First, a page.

While OMB can't pull rank in DoD, it's a great idea to sit down with Terry Halvorsen to map up battle plans. Terry mentioned he knows Tony at yesterday's Cloud Caucus Advisory Group meeting on the Hill. So gents, we look forward to the two of you getting together to map a path to maximize joint operations.
In government we have our special acronyms designed to confuse and confound. The way we budget is all messed up. It's hard to recruit and retain the best and brightest. And, we're older than the commercial market. Other than that, it's exactly the same – and that with no sarcasm. Feds are people – they want to do a good job, and respond to carrots and sticks. Go speak to frontline IT operators. Factor FITARA. Time to reconstitute the CIO Council – and put it to work.
Taking over as Fed CIO with less than two years in a lame-duck administration may seem like a resume-building move. Here's hoping Tech Tony is Great Scott.
As the new Federal CIO readies to reboot the administration's IT modernization agenda, folks can be forgiven for uttering – at last someone who knows what they're doing.
Your thoughts on recommendations for Tony Scott?
Is DoD marching in double time to the cloud – or MIA on modernization? That’s the question that caused companies to close ranks at last week’s DoD industry day at the Commerce Department. Couldn’t get a billet? You’re not alone – many could not get in. Here’s the military intelligence and an opportunity to sign up to witness Halvorsen drop the second boot on cloud. Halvorsen, Major General Alan Lynn, Chief Technology Advisor Kenneth Bible, and Deputy Assistant Commandant Thomas Michelli will take the Hill at the Cloud Computing Caucus Hillversation on the Hill February 12.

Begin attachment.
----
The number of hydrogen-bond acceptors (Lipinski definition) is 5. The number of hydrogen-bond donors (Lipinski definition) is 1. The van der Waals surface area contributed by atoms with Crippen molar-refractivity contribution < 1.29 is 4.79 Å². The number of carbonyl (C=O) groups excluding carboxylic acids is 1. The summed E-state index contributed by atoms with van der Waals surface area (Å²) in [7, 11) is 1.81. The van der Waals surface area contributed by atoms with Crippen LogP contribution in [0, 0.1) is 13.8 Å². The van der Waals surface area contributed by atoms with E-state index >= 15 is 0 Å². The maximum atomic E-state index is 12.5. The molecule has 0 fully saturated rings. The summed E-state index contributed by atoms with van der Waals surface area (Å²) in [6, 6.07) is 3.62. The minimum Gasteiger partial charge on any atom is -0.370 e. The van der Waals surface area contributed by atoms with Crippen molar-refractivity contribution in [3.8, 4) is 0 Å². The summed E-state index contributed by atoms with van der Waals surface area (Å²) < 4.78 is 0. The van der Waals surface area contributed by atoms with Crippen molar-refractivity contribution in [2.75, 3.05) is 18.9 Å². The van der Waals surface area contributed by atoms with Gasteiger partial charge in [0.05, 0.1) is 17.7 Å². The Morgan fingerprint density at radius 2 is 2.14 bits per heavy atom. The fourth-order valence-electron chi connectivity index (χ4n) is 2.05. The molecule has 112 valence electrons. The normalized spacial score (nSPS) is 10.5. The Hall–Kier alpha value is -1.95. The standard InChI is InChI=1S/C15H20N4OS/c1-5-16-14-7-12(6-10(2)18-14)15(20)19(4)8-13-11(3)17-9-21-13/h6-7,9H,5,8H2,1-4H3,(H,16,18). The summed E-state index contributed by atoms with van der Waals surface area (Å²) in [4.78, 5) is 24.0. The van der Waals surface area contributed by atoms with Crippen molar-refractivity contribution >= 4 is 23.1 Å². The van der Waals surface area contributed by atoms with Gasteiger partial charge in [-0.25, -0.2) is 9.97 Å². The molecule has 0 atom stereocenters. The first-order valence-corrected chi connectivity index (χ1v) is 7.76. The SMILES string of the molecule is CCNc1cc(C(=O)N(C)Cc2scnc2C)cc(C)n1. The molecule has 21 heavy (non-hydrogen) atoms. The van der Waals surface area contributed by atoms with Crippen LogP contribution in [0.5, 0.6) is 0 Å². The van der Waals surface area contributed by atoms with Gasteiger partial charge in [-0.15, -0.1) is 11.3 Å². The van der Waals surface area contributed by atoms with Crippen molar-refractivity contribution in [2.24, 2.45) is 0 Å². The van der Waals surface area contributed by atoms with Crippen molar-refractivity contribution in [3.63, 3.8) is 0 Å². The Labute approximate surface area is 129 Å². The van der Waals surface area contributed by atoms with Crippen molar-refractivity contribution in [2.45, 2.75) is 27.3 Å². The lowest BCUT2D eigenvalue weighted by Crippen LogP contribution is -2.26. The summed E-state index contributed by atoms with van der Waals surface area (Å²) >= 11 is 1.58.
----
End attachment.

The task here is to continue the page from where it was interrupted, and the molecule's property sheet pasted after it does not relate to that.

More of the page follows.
But first, let’s reconnoiter the battlefield from last week’s industry day.
Data Center Court-Martial
Halvorsen tore the epaulets off traditional data center definitions. Don’t think traditional standalone data dungeons. Set the data free. Think joint operations across multiple clouds – with and without dog tags. “Industry needs to share data…There won’t be one single cloud environment.” No encrypted code here – DoD requires joint forces in the cloud.
milCloud Situation Report